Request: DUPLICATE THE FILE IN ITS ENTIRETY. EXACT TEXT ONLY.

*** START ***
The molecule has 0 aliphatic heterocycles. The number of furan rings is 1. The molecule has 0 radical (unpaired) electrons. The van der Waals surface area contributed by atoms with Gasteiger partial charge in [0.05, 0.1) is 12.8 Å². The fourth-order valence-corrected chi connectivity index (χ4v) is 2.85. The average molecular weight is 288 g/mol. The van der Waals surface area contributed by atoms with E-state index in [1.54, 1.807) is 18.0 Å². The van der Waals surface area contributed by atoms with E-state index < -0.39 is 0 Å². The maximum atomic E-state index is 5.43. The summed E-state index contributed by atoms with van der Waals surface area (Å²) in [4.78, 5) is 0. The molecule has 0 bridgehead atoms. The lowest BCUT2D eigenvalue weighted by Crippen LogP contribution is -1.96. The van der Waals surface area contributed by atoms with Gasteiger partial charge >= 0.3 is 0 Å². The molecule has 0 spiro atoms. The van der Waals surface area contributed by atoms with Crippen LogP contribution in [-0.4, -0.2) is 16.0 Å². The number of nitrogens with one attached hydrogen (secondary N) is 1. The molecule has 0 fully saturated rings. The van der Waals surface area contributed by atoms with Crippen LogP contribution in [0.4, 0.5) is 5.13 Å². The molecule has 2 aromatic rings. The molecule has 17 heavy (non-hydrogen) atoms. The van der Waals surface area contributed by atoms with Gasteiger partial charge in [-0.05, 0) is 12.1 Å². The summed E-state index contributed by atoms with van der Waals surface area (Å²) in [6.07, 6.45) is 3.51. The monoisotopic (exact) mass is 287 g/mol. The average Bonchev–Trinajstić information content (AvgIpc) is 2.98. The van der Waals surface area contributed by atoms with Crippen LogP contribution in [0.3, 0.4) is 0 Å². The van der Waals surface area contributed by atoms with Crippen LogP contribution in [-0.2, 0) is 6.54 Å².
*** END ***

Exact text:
The molecule has 0 aliphatic heterocycles. The number of furan rings is 1. The molecule has 0 radical (unpaired) electrons. The van der Waals surface area contributed by atoms with Gasteiger partial charge in [0.05, 0.1) is 12.8 Å². The fourth-order valence-corrected chi connectivity index (χ4v) is 2.85. The average molecular weight is 288 g/mol. The van der Waals surface area contributed by atoms with E-state index in [1.54, 1.807) is 18.0 Å². The van der Waals surface area contributed by atoms with E-state index < -0.39 is 0 Å². The maximum atomic E-state index is 5.43. The summed E-state index contributed by atoms with van der Waals surface area (Å²) in [4.78, 5) is 0. The molecule has 0 bridgehead atoms. The lowest BCUT2D eigenvalue weighted by Crippen LogP contribution is -1.96. The van der Waals surface area contributed by atoms with Gasteiger partial charge >= 0.3 is 0 Å². The molecule has 0 spiro atoms. The van der Waals surface area contributed by atoms with Crippen LogP contribution in [-0.4, -0.2) is 16.0 Å². The number of nitrogens with one attached hydrogen (secondary N) is 1. The molecule has 0 fully saturated rings. The van der Waals surface area contributed by atoms with Crippen LogP contribution in [0.4, 0.5) is 5.13 Å². The molecule has 2 aromatic rings. The molecule has 17 heavy (non-hydrogen) atoms. The van der Waals surface area contributed by atoms with Gasteiger partial charge in [-0.05, 0) is 12.1 Å². The summed E-state index contributed by atoms with van der Waals surface area (Å²) in [6.07, 6.45) is 3.51. The monoisotopic (exact) mass is 287 g/mol. The average Bonchev–Trinajstić information content (AvgIpc) is 2.98. The van der Waals surface area contributed by atoms with Crippen LogP contribution in [0.3, 0.4) is 0 Å². The van der Waals surface area contributed by atoms with Crippen LogP contribution in [-0.2, 0) is 6.54 Å².